Also, releasing the first call and automatically originating a second call, as required by the Re-Origination procedure, means that the mobile station maintains an additional "intermediate" state during the activation process. This is not consistent with the call processing logic defined in IS-95-A. TIA/EIA/IS-95-A ("IS-95-A") is a comprehensive standard for the cellular industry, entitled "Mobile Station--Base Station Compatibility Standard For Dual-Mode Wideband Spread Spectrum Cellular System.")
Embodiments of the present invention provide a re-authentication procedure that eliminates the need to release the initial service call and originate a second call in order to generate privacy masks during OTA.
As applied to the wireless system, a particular embodiment of over-the-air activation includes first receiving an originate activation message transmitted from a mobile station. Newly established authentication parameters are exchanged between the wireless system and mobile station. These parameters may include the A-key, SSD, or both. A re-authentication message (which includes downloaded data for use in further processing by the mobile station) is transmitted from the wireless system to a mobile station. The wireless system generates an internal response to the re-authentication message sent to the mobile station using the downloaded data and data that is mutually known to the system and the mobile station. The system also receives a response from the mobile station to the re-authentication message sent to the mobile station and compares it with the response generated internally. If they match, authentication is successful, and privacy masks are generated.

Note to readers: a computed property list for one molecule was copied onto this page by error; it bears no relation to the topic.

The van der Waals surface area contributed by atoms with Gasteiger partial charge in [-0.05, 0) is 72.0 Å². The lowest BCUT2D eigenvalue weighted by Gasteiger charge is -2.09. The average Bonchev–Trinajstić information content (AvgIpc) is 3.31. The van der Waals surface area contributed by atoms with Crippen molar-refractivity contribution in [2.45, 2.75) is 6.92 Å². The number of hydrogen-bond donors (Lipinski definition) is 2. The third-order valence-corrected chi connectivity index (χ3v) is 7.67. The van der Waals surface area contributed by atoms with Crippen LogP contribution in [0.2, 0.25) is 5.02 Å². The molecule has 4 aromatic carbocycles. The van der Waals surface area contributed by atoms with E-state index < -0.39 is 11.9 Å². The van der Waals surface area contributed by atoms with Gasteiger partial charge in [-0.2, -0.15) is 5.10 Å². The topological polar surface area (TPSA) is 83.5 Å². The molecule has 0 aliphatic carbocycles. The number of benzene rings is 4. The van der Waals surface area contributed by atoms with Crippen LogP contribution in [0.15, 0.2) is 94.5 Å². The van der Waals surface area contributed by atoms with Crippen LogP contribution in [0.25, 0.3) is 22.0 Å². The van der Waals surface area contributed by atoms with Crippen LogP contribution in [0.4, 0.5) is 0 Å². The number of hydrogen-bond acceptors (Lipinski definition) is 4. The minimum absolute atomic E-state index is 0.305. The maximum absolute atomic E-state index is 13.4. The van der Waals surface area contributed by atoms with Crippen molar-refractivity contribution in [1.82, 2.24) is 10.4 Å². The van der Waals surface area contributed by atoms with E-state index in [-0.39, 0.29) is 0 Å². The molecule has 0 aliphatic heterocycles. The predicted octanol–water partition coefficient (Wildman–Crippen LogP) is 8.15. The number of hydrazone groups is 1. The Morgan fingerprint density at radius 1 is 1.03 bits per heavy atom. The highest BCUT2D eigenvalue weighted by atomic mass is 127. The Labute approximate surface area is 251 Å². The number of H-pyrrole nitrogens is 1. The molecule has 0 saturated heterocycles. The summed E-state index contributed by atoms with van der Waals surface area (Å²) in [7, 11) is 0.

As applied to the mobile station seeking OTA for a wireless system, a particular embodiment includes first transmitting an originate activation message to a wireless system. Newly established authentication parameters are exchanged between the wireless system and mobile station. These parameters may include the A-key, SSD, or both. A re-authentication message (which includes downloaded data for use in further processing by the mobile station) is received at the mobile station transmitted from the wireless system. The mobile station generates a response to the re-authentication message sent using the downloaded data and data that is mutually known to the wireless system and the mobile station. The mobile station then transmits the response to the system.
The features of the present invention will be better understood and become readily apparent by referring to the following detailed description of an illustrative embodiment of over-the-air activation, in conjunction with the accompanying drawings, in which:
FIG. 1 is a representative diagram of a prior art wireless communications system;
FIG. 2 is a representative illustration of components of a prior art wireless communications system that support embodiments of the present invention;
FIG. 3 is a representative illustration of communications and procedures between components making up a wireless communications system that support embodiments of the present invention;
FIG. 4 is a representative illustration of a re-authentication procedure used in an embodiment of the present invention; and